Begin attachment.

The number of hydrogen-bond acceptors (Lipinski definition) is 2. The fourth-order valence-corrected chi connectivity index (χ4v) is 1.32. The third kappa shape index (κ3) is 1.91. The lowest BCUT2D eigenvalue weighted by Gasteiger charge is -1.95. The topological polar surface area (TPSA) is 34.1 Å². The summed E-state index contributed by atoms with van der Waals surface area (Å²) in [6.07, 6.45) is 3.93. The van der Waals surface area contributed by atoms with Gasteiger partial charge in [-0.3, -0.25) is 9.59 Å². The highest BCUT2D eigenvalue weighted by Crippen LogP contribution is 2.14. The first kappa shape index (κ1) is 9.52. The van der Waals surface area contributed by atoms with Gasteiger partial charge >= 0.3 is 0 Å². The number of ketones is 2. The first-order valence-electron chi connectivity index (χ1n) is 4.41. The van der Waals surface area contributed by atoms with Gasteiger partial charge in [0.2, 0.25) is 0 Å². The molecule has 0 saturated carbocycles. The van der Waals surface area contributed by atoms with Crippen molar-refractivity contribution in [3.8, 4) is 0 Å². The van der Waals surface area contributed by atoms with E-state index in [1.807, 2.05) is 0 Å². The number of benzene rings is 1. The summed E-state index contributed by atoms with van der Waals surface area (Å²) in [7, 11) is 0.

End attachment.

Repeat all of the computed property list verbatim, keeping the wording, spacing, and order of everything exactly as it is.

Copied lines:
The number of hydrogen-bond acceptors (Lipinski definition) is 2. The fourth-order valence-corrected chi connectivity index (χ4v) is 1.32. The third kappa shape index (κ3) is 1.91. The lowest BCUT2D eigenvalue weighted by Gasteiger charge is -1.95. The topological polar surface area (TPSA) is 34.1 Å². The summed E-state index contributed by atoms with van der Waals surface area (Å²) in [6.07, 6.45) is 3.93. The van der Waals surface area contributed by atoms with Gasteiger partial charge in [-0.3, -0.25) is 9.59 Å². The highest BCUT2D eigenvalue weighted by Crippen LogP contribution is 2.14. The first kappa shape index (κ1) is 9.52. The van der Waals surface area contributed by atoms with Gasteiger partial charge >= 0.3 is 0 Å². The number of ketones is 2. The first-order valence-electron chi connectivity index (χ1n) is 4.41. The van der Waals surface area contributed by atoms with Gasteiger partial charge in [0.2, 0.25) is 0 Å². The molecule has 0 saturated carbocycles. The van der Waals surface area contributed by atoms with Crippen molar-refractivity contribution in [3.8, 4) is 0 Å². The van der Waals surface area contributed by atoms with E-state index in [1.807, 2.05) is 0 Å². The number of benzene rings is 1. The summed E-state index contributed by atoms with van der Waals surface area (Å²) in [7, 11) is 0.